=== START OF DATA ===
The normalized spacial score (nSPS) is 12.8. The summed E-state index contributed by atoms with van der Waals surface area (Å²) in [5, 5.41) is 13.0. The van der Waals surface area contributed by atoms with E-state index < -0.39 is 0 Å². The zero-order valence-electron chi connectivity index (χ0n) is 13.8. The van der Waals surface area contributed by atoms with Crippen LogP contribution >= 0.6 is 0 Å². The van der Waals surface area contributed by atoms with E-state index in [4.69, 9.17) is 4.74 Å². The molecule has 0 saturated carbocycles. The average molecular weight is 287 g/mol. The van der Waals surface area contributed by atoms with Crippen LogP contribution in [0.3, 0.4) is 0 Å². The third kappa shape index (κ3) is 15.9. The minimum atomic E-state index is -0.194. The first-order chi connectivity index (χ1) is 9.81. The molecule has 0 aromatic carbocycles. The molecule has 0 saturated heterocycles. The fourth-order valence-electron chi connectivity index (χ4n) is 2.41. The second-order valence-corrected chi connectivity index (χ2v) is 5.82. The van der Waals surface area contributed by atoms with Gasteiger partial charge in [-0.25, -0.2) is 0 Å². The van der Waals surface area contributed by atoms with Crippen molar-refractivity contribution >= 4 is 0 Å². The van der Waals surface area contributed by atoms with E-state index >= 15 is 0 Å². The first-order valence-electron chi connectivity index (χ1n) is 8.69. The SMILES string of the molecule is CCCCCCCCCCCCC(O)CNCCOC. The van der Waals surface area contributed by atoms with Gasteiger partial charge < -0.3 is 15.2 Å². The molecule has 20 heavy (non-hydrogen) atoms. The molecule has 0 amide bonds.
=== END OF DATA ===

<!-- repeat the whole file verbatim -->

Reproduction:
The normalized spacial score (nSPS) is 12.8. The summed E-state index contributed by atoms with van der Waals surface area (Å²) in [5, 5.41) is 13.0. The van der Waals surface area contributed by atoms with E-state index < -0.39 is 0 Å². The zero-order valence-electron chi connectivity index (χ0n) is 13.8. The van der Waals surface area contributed by atoms with Crippen LogP contribution >= 0.6 is 0 Å². The van der Waals surface area contributed by atoms with E-state index in [4.69, 9.17) is 4.74 Å². The molecule has 0 saturated carbocycles. The average molecular weight is 287 g/mol. The van der Waals surface area contributed by atoms with Crippen LogP contribution in [0.3, 0.4) is 0 Å². The third kappa shape index (κ3) is 15.9. The minimum atomic E-state index is -0.194. The first-order chi connectivity index (χ1) is 9.81. The molecule has 0 aromatic carbocycles. The molecule has 0 saturated heterocycles. The fourth-order valence-electron chi connectivity index (χ4n) is 2.41. The second-order valence-corrected chi connectivity index (χ2v) is 5.82. The van der Waals surface area contributed by atoms with Gasteiger partial charge in [-0.25, -0.2) is 0 Å². The van der Waals surface area contributed by atoms with Crippen molar-refractivity contribution >= 4 is 0 Å². The van der Waals surface area contributed by atoms with E-state index >= 15 is 0 Å². The first-order valence-electron chi connectivity index (χ1n) is 8.69. The SMILES string of the molecule is CCCCCCCCCCCCC(O)CNCCOC. The van der Waals surface area contributed by atoms with Gasteiger partial charge < -0.3 is 15.2 Å². The molecule has 20 heavy (non-hydrogen) atoms. The molecule has 0 amide bonds.